Referring to FIG. 7, a method of establishing communication via a distributed mobile architecture (DMA) is shown and commences at block 700. At block 700, the DMA registers a first mobile subscriber within the home location register (HLR) of the DMA. Next, at block 702, the DMA registers a second mobile subscriber within the home location register (HLR) of the DMA. Moving to block 704, the DMA receives a call from the first mobile subscriber to the second mobile subscriber. At block 706, the DMA locates the first mobile subscriber within the home location register of the DMA. Next, at block 708, the DMA locates the second mobile subscriber within the home location register of the DMA. Proceeding to block 710, the DMA connects the call between the first mobile subscriber and the second mobile subscriber via one or more local IP addresses within the DMA. The method then ends at state 712.

FIG. 8 depicts a method of establishing communication via a first distributed mobile architecture (DMA) and a second DMA. Beginning at block 800, the first DMA registers a first mobile subscriber within a home location register (HLR) of the first DMA. At block 802, the second DMA registers a second mobile subscriber within the home location register (HLR) of the second DMA. Thereafter, at block 804, the first DMA pre-fetches the home location register (HLR) information from the second DMA and stores it within a second community location register (CLR) at the first DMA. In a particular embodiment, the first DMA and the second DMA can be linked to each other via an IP network.

Moving to block 806, the first DMA receives a call from the first mobile subscriber to be routed to the second mobile subscriber. At block 808, the first DMA locates the first mobile subscriber within the home location register (HLR) of the first DMA. Proceeding to block 810, the first DMA locates the second mobile subscriber within the second community location register (CLR) associated with the second DMA. At block 812, the first DMA sends a location update request (LocUpdate) to the second DMA. Next, at block 814, the first DMA receives an acknowledgement from the second DMA. In an illustrative embodiment, the acknowledgement includes the current address of the second mobile subscriber within the second DMA. Continuing to block 816, the first DMA connects the first mobile subscriber to the second mobile subscriber via the first DMA and the second DMA by assigning an IP address at both the first DMA and the second DMA. The method then ends at state 818.

Referring to FIG. 9, a method of establishing communication between a first mobile subscriber and a second mobile subscriber that is roaming is shown and commences at block 900. At block 900, a first distributed mobile architecture (DMA) registers a first mobile subscriber within a home location register (HLR) of the first DMA. At block 902, a second DMA registers a second mobile subscriber within a home location register (HLR) of the second DMA. Moving to block 904, the first DMA receives the home location register (HLR) information from the second DMA and stores it within a second community location register (CLR) at the first DMA.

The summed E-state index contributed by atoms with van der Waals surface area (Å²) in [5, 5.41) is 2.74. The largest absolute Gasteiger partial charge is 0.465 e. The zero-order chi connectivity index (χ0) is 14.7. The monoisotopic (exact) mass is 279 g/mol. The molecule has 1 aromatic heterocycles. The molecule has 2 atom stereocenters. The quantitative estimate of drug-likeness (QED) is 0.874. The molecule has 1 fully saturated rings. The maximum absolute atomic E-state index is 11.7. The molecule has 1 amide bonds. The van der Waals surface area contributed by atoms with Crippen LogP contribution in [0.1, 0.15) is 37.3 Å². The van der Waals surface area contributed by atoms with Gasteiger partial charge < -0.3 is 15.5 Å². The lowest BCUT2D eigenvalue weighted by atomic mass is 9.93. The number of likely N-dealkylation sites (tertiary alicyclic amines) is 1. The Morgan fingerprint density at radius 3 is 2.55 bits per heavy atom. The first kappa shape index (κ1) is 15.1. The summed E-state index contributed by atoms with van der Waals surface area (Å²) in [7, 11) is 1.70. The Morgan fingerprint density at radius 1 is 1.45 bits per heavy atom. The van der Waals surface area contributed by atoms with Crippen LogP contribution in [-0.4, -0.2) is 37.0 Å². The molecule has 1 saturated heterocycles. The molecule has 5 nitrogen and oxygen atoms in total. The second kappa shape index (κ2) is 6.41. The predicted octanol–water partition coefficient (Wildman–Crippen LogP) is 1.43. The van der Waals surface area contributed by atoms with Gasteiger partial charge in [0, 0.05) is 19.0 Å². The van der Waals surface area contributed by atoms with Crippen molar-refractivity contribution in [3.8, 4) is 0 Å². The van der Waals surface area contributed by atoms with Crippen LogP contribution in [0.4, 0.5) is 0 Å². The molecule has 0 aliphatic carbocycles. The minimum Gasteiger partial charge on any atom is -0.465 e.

Proceeding to block 906, a third DMA registers the second mobile subscriber within a visitor location register (VLR) of the third DMA. In a particular embodiment, this indicates that the second mobile subscriber has roamed into a coverage area controlled by the third DMA. At block 908, the third DMA sends the registration information of the second mobile subscriber to the second DMA.

Moving to block 910, the first DMA receives a call from the first mobile subscriber to be routed to the second mobile subscriber. Thereafter, at block 912, the first DMA locates the first mobile subscriber within the home location register (HLR) of the first DMA. At block 914, the first DMA locates the second mobile subscriber within the second community location register (CLR) that is associated with the second DMA.

Proceeding to block 916, the first DMA sends a location update request (LocUpdate) to the second DMA. At block 918, the second DMA sends the location update (LocUpdate) to the third DMA. Then, at block 920, the second DMA receives an acknowledgement from the third DMA. In a particular embodiment, the acknowledgement includes a current address of the second mobile subscriber within the third DMA. For example, the third DMA can retrieve the current address of the second mobile subscriber from the VLR within the third DMA. Continuing to block 922, the first DMA receives the acknowledgement from the second DMA with the address of the second mobile subscriber. Next, at block 924, the first DMA connects the first mobile subscriber to the second mobile subscriber via the first DMA and the third DMA. For example, an IP address at the third DMA is assigned to the call and is used to route the call over an IP network between the first DMA and the third DMA. The method then ends at state 926.